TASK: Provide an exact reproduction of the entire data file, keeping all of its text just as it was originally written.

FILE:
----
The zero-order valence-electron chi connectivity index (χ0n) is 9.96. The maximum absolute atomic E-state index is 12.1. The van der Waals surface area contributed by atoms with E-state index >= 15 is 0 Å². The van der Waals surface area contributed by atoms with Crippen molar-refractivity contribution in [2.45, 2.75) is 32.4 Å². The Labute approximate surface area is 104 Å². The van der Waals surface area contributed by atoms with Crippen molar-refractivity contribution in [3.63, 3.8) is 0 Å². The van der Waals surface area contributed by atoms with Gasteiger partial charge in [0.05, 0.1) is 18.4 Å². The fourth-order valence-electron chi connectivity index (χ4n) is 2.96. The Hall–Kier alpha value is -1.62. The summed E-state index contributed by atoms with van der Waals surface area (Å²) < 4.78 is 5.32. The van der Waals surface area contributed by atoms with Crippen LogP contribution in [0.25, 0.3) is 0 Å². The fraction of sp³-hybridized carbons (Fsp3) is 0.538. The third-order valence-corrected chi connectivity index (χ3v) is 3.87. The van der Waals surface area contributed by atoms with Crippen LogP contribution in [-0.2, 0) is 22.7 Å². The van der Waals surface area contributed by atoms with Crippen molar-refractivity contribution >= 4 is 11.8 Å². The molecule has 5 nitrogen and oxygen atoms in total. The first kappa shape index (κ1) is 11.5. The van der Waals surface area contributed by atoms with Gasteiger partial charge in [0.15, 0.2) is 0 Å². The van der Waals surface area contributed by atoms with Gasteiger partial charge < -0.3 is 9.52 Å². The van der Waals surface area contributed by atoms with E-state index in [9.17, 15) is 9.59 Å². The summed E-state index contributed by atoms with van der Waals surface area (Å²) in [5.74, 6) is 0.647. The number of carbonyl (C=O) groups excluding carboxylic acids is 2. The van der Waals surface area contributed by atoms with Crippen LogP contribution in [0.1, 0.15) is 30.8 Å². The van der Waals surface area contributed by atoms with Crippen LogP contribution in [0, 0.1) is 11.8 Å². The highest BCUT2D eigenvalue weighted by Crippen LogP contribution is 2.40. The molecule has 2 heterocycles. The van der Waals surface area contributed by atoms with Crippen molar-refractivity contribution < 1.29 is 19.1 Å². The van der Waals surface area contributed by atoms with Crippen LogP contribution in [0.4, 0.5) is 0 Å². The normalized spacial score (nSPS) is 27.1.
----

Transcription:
The zero-order valence-electron chi connectivity index (χ0n) is 9.96. The maximum absolute atomic E-state index is 12.1. The van der Waals surface area contributed by atoms with E-state index >= 15 is 0 Å². The van der Waals surface area contributed by atoms with Crippen molar-refractivity contribution in [2.45, 2.75) is 32.4 Å². The Labute approximate surface area is 104 Å². The van der Waals surface area contributed by atoms with Crippen molar-refractivity contribution in [3.63, 3.8) is 0 Å². The van der Waals surface area contributed by atoms with Gasteiger partial charge in [0.05, 0.1) is 18.4 Å². The fourth-order valence-electron chi connectivity index (χ4n) is 2.96. The Hall–Kier alpha value is -1.62. The summed E-state index contributed by atoms with van der Waals surface area (Å²) < 4.78 is 5.32. The van der Waals surface area contributed by atoms with Crippen LogP contribution in [0.25, 0.3) is 0 Å². The fraction of sp³-hybridized carbons (Fsp3) is 0.538. The third-order valence-corrected chi connectivity index (χ3v) is 3.87. The van der Waals surface area contributed by atoms with Crippen LogP contribution in [-0.2, 0) is 22.7 Å². The van der Waals surface area contributed by atoms with Crippen molar-refractivity contribution >= 4 is 11.8 Å². The molecule has 5 nitrogen and oxygen atoms in total. The first kappa shape index (κ1) is 11.5. The van der Waals surface area contributed by atoms with Gasteiger partial charge in [0.15, 0.2) is 0 Å². The van der Waals surface area contributed by atoms with Gasteiger partial charge < -0.3 is 9.52 Å². The van der Waals surface area contributed by atoms with E-state index in [9.17, 15) is 9.59 Å². The summed E-state index contributed by atoms with van der Waals surface area (Å²) in [5.74, 6) is 0.647. The number of carbonyl (C=O) groups excluding carboxylic acids is 2. The van der Waals surface area contributed by atoms with Crippen LogP contribution in [0.1, 0.15) is 30.8 Å². The van der Waals surface area contributed by atoms with Crippen LogP contribution in [0, 0.1) is 11.8 Å². The highest BCUT2D eigenvalue weighted by Crippen LogP contribution is 2.40. The molecule has 2 heterocycles. The van der Waals surface area contributed by atoms with Crippen molar-refractivity contribution < 1.29 is 19.1 Å². The van der Waals surface area contributed by atoms with Crippen LogP contribution in [0.4, 0.5) is 0 Å². The normalized spacial score (nSPS) is 27.1.